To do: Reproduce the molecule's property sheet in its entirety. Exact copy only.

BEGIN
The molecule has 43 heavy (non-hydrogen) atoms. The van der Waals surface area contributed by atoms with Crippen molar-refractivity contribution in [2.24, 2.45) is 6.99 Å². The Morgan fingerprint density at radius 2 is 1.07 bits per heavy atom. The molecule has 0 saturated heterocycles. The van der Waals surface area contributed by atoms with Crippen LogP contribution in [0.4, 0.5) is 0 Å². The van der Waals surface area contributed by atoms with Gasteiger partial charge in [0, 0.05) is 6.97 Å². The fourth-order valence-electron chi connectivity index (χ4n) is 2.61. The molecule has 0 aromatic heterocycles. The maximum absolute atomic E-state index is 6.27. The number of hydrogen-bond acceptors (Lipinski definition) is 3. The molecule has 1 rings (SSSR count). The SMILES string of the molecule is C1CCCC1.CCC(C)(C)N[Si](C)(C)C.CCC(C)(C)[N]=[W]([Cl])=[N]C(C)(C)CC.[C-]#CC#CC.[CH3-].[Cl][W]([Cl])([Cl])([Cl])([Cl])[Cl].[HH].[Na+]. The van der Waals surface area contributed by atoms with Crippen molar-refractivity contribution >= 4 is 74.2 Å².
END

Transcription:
The molecule has 43 heavy (non-hydrogen) atoms. The van der Waals surface area contributed by atoms with Crippen molar-refractivity contribution in [2.24, 2.45) is 6.99 Å². The Morgan fingerprint density at radius 2 is 1.07 bits per heavy atom. The molecule has 0 saturated heterocycles. The van der Waals surface area contributed by atoms with Crippen LogP contribution in [0.4, 0.5) is 0 Å². The van der Waals surface area contributed by atoms with Gasteiger partial charge in [0, 0.05) is 6.97 Å². The fourth-order valence-electron chi connectivity index (χ4n) is 2.61. The molecule has 0 aromatic heterocycles. The maximum absolute atomic E-state index is 6.27. The number of hydrogen-bond acceptors (Lipinski definition) is 3. The molecule has 1 rings (SSSR count). The SMILES string of the molecule is C1CCCC1.CCC(C)(C)N[Si](C)(C)C.CCC(C)(C)[N]=[W]([Cl])=[N]C(C)(C)CC.[C-]#CC#CC.[CH3-].[Cl][W]([Cl])([Cl])([Cl])([Cl])[Cl].[HH].[Na+]. The van der Waals surface area contributed by atoms with Crippen molar-refractivity contribution >= 4 is 74.2 Å².